Belmont Club

Heads I Win, Tails I Win

Nice odds if you can get them. But now you can. The Washington Post reports on a new, trillion dollar scheme to save the economy and boost demand.

The government is seeking to resuscitate the nation’s crippled financial system by forging an alliance with the very outfits that most benefited from the bonanza preceding the collapse of the credit markets: hedge funds and private-equity firms.

The initiative to revive the consumer lending business, outlined by officials this week, offers these wealthy investors a new chance to make sizable profits — but, thanks to the government, without the risk of massive losses.

The idea is to entice them to put their huge cash piles to work to stimulate the financial system. They would be invited to buy up recently issued, highly rated securities. These securities finance consumer lending, such as credit cards and student and auto loans.

The program, which could involve the government lending nearly $1 trillion to these investors, exceeds the size of every other federal effort to address the crisis so far. The initiative’s approach could be the model for future federal efforts to aid the credit markets, sources familiar with government planning said. Officials call this strategy a “public-private partnership,” but in essence the government is offering good deals to private investors to draw them into its rescue efforts.

Interested? Who wouldn’t be. Our members have significant interest,” said Richard Baker, president of the Managed Funds Association, the leading association for hedge funds.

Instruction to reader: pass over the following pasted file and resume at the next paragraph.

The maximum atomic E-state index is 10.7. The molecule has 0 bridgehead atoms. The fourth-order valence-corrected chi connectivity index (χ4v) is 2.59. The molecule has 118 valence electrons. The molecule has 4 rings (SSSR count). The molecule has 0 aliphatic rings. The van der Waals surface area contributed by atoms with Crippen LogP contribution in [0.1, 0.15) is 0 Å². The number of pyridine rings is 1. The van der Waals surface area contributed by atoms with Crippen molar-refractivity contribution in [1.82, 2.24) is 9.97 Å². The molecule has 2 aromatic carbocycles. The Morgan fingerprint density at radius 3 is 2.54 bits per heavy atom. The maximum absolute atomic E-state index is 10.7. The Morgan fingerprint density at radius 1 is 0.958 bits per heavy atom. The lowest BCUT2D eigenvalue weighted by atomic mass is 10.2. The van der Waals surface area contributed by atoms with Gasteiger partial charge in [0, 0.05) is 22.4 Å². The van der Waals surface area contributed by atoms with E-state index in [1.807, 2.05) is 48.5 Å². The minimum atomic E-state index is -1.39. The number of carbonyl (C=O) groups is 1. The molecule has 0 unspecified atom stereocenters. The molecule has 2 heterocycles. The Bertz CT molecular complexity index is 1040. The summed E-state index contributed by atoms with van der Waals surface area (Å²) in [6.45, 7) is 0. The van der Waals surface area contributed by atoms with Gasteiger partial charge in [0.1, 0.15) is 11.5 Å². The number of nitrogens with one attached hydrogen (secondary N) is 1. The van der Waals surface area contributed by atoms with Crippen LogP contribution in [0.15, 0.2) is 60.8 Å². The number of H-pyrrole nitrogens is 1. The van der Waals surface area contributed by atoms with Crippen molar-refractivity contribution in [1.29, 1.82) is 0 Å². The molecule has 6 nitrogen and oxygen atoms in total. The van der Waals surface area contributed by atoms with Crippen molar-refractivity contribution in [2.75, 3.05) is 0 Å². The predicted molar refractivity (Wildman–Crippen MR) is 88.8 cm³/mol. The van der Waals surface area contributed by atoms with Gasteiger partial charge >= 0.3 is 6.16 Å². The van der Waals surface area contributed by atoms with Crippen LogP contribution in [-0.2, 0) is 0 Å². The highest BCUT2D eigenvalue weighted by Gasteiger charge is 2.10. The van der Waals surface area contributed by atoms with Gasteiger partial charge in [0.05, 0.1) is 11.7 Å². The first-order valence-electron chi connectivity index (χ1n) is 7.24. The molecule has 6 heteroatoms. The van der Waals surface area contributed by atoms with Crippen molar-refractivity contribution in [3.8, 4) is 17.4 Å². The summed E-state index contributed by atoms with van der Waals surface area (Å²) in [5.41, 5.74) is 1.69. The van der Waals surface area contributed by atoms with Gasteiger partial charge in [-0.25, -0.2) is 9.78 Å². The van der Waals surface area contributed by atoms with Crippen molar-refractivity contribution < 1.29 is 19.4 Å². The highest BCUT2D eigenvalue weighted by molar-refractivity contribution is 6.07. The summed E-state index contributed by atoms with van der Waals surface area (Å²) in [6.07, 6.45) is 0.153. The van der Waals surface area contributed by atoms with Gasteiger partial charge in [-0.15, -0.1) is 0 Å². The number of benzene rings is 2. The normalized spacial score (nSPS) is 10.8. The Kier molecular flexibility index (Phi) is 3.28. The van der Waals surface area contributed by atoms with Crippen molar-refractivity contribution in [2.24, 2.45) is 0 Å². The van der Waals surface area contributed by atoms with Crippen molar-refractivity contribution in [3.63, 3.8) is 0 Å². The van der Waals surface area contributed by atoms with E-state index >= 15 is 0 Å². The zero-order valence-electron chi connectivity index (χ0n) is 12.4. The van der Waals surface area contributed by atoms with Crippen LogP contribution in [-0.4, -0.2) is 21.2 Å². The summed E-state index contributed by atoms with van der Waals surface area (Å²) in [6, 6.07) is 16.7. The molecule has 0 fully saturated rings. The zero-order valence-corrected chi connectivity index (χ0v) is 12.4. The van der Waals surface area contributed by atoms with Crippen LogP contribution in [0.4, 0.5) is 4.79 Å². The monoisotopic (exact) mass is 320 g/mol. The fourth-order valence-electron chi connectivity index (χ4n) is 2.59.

Here’s how a typical TALF deal would work: A hedge fund uses $1 million of its own money and gets a $9 million loan from the Fed, payable after three years, to buy a $10 million asset-backed security, which finances consumer loans. Hoping that the market for these assets recovers, the hedge fund would hold the asset for three years.

If the security rises in value to $11 million, the investor would keep the profit, essentially doubling the initial investment. The government, meanwhile, would consider the deal a success because consumer lending was spurred.

If the value fell below $9 million, the hedge fund would lose its down payment but nothing more. The Treasury, using bailout funds approved by Congress, would cover the next set of losses, with the Fed ultimately on the hook for anything more.

Megan McArdle, writing in the Atlantic, thinks we’ve seen enough. Geithner should go. Unfortunately that’s not possible because the Obama appointments process is so constipated that if Geithner went, the administration might not be able to replace him for months. And then who would save the world? Who would bring us Hope and Change?

Henry Blodget thinks it is time for Timothy Geithner to go. So far, Geithner’s performance has been shockingly unimpressive. It’s not as if he’s walking into the crisis anew; he’s been the head of the New York Fed for years, and dealing with these issues from the very beginning. Yet on the really crucial problem of what to do about the banking system, he’s been very nearly silent, going to Congress with a non-plan-plan that terrified the very markets it was supposed to reassure. Blodget also has a point when he says that Geithner has been mysteriously stuck on his original ideas. I would add that he seems mysteriously stuck on them, but not willing to pay the political cost of executing them, which is the worst of both worlds.

On the other hand, though I’ve so far been underwhelmed by his performance, we can hardly fire him, because who on earth would replace him? The administration’s vetting procedure has gotten entirely out of hand. Two candidates for Treasury slots have already withdrawn their candidacy in the face of the delays and Mossad-style interrogation procedures the candidates have to submit to.

The inability to get anyone confirmed has to be laid at the feet not of Geithner, but of Obama. We’re in the biggest financial crisis in living memory, and the administration has so far failed to staff treasury because it is unwilling to take any political risk that a nominee will have a tax or a nanny problem.

Why do I get the feeling that things aren’t going according to plan. Or maybe they are.